A single directly-elected Mayor could run the whole of West Yorkshire under new laws to be introduced by the Government.
The Treasury said groups of councils which work together as ‘combined authorities’ – such as those in West Yorkshire – will be allowed to introduce a single Mayor to govern the whole area, should they wish to do so.
The new laws raise the controversial prospect of the cities of Bradford and Wakefield being run by a ‘West Yorkshire Mayor’ from Leeds town hall.
Speaking to the Yorkshire Eveing Post at a Westminster lunch event yesterday, Communities Secretary Eric Pickles said it was for the councils in each local area to decide.
“I have no problem about governance,” he said. “If, say, West Yorkshire came to a view that they wanted to elect someone across a joint authority – fine. If they don’t, I don’t really mind.
“But any change that should take place should take place from within a local authority.”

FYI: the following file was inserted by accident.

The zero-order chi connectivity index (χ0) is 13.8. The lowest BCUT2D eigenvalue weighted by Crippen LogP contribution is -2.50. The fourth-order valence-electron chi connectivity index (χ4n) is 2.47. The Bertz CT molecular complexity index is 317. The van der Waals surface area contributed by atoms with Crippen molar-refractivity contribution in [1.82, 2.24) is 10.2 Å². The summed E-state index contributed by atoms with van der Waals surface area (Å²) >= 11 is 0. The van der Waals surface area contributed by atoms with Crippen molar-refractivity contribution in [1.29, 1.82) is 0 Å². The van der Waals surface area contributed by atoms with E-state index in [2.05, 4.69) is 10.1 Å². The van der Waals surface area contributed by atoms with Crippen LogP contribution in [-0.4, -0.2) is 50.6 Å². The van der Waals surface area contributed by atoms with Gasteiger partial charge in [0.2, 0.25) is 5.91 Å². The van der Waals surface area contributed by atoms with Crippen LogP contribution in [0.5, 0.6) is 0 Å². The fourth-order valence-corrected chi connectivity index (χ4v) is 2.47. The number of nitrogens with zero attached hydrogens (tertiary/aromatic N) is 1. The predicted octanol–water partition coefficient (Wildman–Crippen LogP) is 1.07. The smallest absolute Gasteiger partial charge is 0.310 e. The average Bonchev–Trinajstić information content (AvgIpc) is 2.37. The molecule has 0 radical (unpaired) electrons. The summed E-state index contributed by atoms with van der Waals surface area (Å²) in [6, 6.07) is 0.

The Government’s first attempt to introduce Boris Johnson-style Mayors to run big city councils across England was widely rejected by voters in a series of referendums last May. Leeds, Bradford and Wakefield were among the cities to vote ‘no’ to an elected Mayor.
But the idea was revived by Lord Heseltine in his growth report last November. And in its official response this week, the Treasury said it will bring forward laws to allow ‘conurbation Mayors’ as soon as possible.
“The Government accepts Lord Heseltine’s recommendation for ‘conurbation mayors’ and intends, at the next available opportunity, to seek legislation for such Mayors where the authorities want this,” it said.
There has been no response to the proposal as yet from councils in West Yorkshire.